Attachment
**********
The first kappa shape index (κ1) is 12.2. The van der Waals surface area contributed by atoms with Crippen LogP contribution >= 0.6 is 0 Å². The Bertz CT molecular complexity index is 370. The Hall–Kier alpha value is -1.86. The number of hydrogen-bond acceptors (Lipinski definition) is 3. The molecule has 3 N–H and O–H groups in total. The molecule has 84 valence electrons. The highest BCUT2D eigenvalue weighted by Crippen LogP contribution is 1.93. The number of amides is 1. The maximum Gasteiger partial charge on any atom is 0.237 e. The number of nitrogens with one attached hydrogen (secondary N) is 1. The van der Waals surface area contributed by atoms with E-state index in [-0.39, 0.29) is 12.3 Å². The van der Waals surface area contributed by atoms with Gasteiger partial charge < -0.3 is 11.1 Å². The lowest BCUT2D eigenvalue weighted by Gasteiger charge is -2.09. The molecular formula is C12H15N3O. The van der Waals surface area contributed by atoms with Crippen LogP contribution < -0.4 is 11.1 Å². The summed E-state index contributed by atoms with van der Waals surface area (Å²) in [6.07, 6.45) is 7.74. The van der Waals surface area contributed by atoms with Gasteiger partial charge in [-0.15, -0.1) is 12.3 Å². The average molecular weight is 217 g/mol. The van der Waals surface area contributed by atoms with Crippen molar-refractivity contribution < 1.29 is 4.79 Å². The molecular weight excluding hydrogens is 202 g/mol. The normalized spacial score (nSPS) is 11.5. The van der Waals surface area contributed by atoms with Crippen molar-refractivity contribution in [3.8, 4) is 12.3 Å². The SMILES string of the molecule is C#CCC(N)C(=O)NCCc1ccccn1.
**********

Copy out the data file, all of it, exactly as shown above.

The first kappa shape index (κ1) is 12.2. The van der Waals surface area contributed by atoms with Crippen LogP contribution >= 0.6 is 0 Å². The Bertz CT molecular complexity index is 370. The Hall–Kier alpha value is -1.86. The number of hydrogen-bond acceptors (Lipinski definition) is 3. The molecule has 3 N–H and O–H groups in total. The molecule has 84 valence electrons. The highest BCUT2D eigenvalue weighted by Crippen LogP contribution is 1.93. The number of amides is 1. The maximum Gasteiger partial charge on any atom is 0.237 e. The number of nitrogens with one attached hydrogen (secondary N) is 1. The van der Waals surface area contributed by atoms with E-state index in [-0.39, 0.29) is 12.3 Å². The van der Waals surface area contributed by atoms with Gasteiger partial charge < -0.3 is 11.1 Å². The lowest BCUT2D eigenvalue weighted by Gasteiger charge is -2.09. The molecular formula is C12H15N3O. The van der Waals surface area contributed by atoms with Crippen LogP contribution < -0.4 is 11.1 Å². The summed E-state index contributed by atoms with van der Waals surface area (Å²) in [6.07, 6.45) is 7.74. The van der Waals surface area contributed by atoms with Gasteiger partial charge in [-0.15, -0.1) is 12.3 Å². The average molecular weight is 217 g/mol. The van der Waals surface area contributed by atoms with Crippen molar-refractivity contribution < 1.29 is 4.79 Å². The molecular weight excluding hydrogens is 202 g/mol. The normalized spacial score (nSPS) is 11.5. The van der Waals surface area contributed by atoms with Crippen molar-refractivity contribution in [3.8, 4) is 12.3 Å². The SMILES string of the molecule is C#CCC(N)C(=O)NCCc1ccccn1.